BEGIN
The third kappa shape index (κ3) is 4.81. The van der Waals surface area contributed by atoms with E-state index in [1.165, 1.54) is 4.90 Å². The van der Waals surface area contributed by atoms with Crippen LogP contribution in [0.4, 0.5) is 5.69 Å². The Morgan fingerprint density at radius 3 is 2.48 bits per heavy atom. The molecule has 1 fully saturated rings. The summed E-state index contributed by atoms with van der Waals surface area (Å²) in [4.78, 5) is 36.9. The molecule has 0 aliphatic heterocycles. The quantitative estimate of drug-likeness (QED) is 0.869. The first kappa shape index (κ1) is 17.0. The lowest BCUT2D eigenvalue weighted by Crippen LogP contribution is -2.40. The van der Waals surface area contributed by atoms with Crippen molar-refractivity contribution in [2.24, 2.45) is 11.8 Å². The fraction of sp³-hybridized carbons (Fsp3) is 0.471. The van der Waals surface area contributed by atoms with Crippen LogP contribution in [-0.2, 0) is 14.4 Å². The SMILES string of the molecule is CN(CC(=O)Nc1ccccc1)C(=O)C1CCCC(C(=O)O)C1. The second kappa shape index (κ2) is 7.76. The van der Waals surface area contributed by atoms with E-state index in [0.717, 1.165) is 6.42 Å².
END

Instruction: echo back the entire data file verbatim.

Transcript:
The third kappa shape index (κ3) is 4.81. The van der Waals surface area contributed by atoms with E-state index in [1.165, 1.54) is 4.90 Å². The van der Waals surface area contributed by atoms with Crippen LogP contribution in [0.4, 0.5) is 5.69 Å². The Morgan fingerprint density at radius 3 is 2.48 bits per heavy atom. The molecule has 1 fully saturated rings. The summed E-state index contributed by atoms with van der Waals surface area (Å²) in [4.78, 5) is 36.9. The molecule has 0 aliphatic heterocycles. The quantitative estimate of drug-likeness (QED) is 0.869. The first kappa shape index (κ1) is 17.0. The lowest BCUT2D eigenvalue weighted by Crippen LogP contribution is -2.40. The van der Waals surface area contributed by atoms with Crippen molar-refractivity contribution in [2.24, 2.45) is 11.8 Å². The fraction of sp³-hybridized carbons (Fsp3) is 0.471. The van der Waals surface area contributed by atoms with Crippen LogP contribution in [-0.2, 0) is 14.4 Å². The SMILES string of the molecule is CN(CC(=O)Nc1ccccc1)C(=O)C1CCCC(C(=O)O)C1. The second kappa shape index (κ2) is 7.76. The van der Waals surface area contributed by atoms with E-state index in [0.717, 1.165) is 6.42 Å².